A robotic lander and rover lifted off Friday (U.S. time) from China’s Xichang space center, kicking off a journey through space that will culminate in an attempt in early January to touch down on the far side of the moon for the first time.
The Chang’e 4 mission — the fourth in China’s main line of lunar explorers — lifted off at around 1823 GMT (1:23 p.m. EST) Friday from Xichang, an inland spaceport nestled between hills in southwestern China’s Sichuan province.
Chang’e 4 climbed into the night sky at Xichang — liftoff occurred at 2:23 a.m. Beijing time Saturday — toward the east affixed to the top of a Long March 3B rocket.
Chinese state television did not broadcast the launch live, as it did for China’s previous lunar mission launch in 2013, but spectators near Xichang streamed live video of the middle-of-the-night blastoff online without commentary. The video showed the Long March 3B disappearing into the night sky a few minutes after an apparently smooth liftoff from Xichang.
The three-stage Long March 3B rocket was programmed to inject the Chang’e 4 spacecraft on a trajectory toward the moon less than a half-hour after liftoff.
Chang’e 4 is expected to enter lunar orbit later this month, then use braking rockets to descend to the moon’s surface, targeting a landing in Von Karman crater in moon’s South Pole-Aitken basin region in early January.
No mission has explored the surface of the far side of the moon before, and if successful, Chang’e 4 will be a major first in space exploration, reaching a destination that has long been on the to-do list for NASA and international space scientists.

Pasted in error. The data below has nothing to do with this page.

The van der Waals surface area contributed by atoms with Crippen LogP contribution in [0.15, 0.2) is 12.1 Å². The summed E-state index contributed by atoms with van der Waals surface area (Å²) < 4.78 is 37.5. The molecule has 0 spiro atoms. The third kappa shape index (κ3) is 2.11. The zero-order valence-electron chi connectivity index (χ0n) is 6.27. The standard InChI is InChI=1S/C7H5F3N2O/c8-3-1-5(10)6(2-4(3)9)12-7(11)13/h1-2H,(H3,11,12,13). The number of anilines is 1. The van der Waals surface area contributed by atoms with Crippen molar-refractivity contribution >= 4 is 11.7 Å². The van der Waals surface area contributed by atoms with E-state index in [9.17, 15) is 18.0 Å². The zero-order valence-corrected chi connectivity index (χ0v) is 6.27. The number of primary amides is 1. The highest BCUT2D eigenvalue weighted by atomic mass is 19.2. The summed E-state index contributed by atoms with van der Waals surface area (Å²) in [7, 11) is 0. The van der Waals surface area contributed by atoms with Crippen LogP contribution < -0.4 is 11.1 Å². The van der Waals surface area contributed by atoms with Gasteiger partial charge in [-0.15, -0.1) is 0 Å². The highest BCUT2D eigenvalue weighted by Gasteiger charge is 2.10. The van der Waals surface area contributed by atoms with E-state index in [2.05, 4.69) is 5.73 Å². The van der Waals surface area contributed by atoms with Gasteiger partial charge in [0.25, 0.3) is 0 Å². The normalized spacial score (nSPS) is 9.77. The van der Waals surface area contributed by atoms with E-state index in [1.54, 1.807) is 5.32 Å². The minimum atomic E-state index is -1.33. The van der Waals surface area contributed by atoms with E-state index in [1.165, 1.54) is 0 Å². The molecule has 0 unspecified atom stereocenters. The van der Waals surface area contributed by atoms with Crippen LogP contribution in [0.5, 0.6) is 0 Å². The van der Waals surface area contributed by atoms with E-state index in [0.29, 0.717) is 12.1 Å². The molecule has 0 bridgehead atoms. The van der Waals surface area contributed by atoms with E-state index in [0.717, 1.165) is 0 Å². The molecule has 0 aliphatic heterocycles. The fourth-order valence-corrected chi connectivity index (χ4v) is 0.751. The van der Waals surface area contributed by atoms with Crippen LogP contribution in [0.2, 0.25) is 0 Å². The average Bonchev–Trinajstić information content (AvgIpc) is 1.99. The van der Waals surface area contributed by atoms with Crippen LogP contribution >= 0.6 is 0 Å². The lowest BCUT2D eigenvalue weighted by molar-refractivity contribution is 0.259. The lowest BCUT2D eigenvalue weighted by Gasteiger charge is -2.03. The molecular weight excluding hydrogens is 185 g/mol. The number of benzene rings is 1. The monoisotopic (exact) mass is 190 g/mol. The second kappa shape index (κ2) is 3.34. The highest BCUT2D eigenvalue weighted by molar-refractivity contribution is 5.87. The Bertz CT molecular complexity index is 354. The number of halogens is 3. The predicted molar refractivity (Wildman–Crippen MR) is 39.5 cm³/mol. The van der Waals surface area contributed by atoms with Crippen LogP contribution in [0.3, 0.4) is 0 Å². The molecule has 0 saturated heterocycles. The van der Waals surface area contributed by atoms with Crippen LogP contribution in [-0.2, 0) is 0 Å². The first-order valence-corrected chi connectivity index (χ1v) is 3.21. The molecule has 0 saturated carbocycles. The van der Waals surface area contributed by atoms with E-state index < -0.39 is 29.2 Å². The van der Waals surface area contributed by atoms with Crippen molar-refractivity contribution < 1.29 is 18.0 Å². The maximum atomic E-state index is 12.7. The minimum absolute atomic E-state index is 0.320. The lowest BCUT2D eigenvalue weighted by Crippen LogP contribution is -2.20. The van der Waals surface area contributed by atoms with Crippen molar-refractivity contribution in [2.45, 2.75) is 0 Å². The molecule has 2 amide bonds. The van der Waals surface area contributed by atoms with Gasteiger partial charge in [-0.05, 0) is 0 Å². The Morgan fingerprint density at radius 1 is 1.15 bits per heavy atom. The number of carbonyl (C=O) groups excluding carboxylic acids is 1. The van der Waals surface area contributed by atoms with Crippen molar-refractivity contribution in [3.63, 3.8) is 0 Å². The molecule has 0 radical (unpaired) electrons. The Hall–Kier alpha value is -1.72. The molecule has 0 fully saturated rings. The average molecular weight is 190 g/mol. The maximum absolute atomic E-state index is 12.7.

Chang’e 4 uses spare hardware built for China’s Chang’e 3 lunar lander and rover, which arrived at the moon in December 2013 with a touchdown in the Mare Imbrium volcanic basin on the near side of the moon.
The rover ceased driving a few weeks after landing, but some of the craft’s instruments continue functioning. The Chang’e 3 rover, named Yutu and designed to drive up to 6 miles (10 kilometers), traveled around 374 feet (114 meters) before losing its mobility, according to Chinese scientists.
“There are plenty of successful missions with successful landings on the near side of the moon, including Chang’e 3 in Mare Imbrium,” said Jun Huang from the Planetary Science Institute at the China University of Geosciences, in a presentation to U.S. scientists in March at the Lunar and Planetary Science Conference in Texas. “This mission has lasted for nearly five years, and it increased our knowledge about the moon greatly, however, we don’t have (until Chang’e 4) a mission dedicated to taking precision mesurements of the far side of the moon.”
There are some key differences between Chang’e 3 and Chang’e 4. For example, the lander heading for the far side of the moon will not carry a robotic arm or an Active Particle X-ray Spectrometer, an instrument capable to measuring the chemical elements in lunar rocks and soil.
In addition to a suite of cameras on both the stationary lander and rover, the mission aims to deliver a new set of sensors to the lunar surface, some of which are provided by European scientists.
The landing module, which will make a rocket-powered landing on the moon like Chang’e 3, will carry a low frequency radio spectrometer developed by Chinese scientists for astrophysics research. A German-developed neutron and dosimetry instrument will measure radiation levels at the Chang’e 4 landing site, collecting data that could be useful in planning human exploration of the lunar far side, studying solar activity, and gauging the underground water content in Von Karman crater.
The Chang’e 4 rover will host a ground-penetrating radar to study geologic layers buried under the landing site, and a visible and near-infrared spectrometer to gather data on soil composition. Chinese officials approved the addition of a Swedish instrument to study the interaction between the solar wind and the lunar surface, which is not shielded by an atmosphere from the bombardment of charged particles originating at the sun.
Chang’e 4 will also deliver to the moon a student-designed carrier containing potato seeds and silkworm eggs. University students and scientists will monitor the growth of the organisms, which will be housed inside a chamber and fed natural light and nutrients once on the lunar surface.
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